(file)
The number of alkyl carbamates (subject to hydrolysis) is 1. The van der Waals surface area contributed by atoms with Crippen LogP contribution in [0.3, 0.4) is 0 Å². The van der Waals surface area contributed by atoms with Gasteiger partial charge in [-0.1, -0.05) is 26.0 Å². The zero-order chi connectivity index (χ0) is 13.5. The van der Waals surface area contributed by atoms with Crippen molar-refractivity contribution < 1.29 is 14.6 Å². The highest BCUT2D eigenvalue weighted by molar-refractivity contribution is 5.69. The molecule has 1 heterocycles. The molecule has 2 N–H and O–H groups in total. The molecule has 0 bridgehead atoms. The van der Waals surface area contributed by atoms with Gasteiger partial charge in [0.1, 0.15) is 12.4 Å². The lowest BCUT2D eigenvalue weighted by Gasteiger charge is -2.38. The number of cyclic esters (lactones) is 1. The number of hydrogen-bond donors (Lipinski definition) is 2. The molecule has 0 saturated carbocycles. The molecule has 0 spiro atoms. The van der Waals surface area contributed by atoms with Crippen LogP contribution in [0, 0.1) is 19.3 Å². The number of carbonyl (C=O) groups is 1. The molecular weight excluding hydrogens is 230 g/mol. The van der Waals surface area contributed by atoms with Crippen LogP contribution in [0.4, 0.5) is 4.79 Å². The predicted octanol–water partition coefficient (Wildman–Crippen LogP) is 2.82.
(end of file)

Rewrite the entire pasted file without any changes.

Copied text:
The number of alkyl carbamates (subject to hydrolysis) is 1. The van der Waals surface area contributed by atoms with Crippen LogP contribution in [0.3, 0.4) is 0 Å². The van der Waals surface area contributed by atoms with Gasteiger partial charge in [-0.1, -0.05) is 26.0 Å². The zero-order chi connectivity index (χ0) is 13.5. The van der Waals surface area contributed by atoms with Crippen molar-refractivity contribution < 1.29 is 14.6 Å². The highest BCUT2D eigenvalue weighted by molar-refractivity contribution is 5.69. The molecule has 1 heterocycles. The molecule has 2 N–H and O–H groups in total. The molecule has 0 bridgehead atoms. The van der Waals surface area contributed by atoms with Gasteiger partial charge in [0.1, 0.15) is 12.4 Å². The lowest BCUT2D eigenvalue weighted by Gasteiger charge is -2.38. The number of cyclic esters (lactones) is 1. The number of hydrogen-bond donors (Lipinski definition) is 2. The molecule has 0 saturated carbocycles. The molecule has 0 spiro atoms. The van der Waals surface area contributed by atoms with Crippen LogP contribution in [0, 0.1) is 19.3 Å². The number of carbonyl (C=O) groups is 1. The molecular weight excluding hydrogens is 230 g/mol. The van der Waals surface area contributed by atoms with Crippen LogP contribution in [0.4, 0.5) is 4.79 Å². The predicted octanol–water partition coefficient (Wildman–Crippen LogP) is 2.82.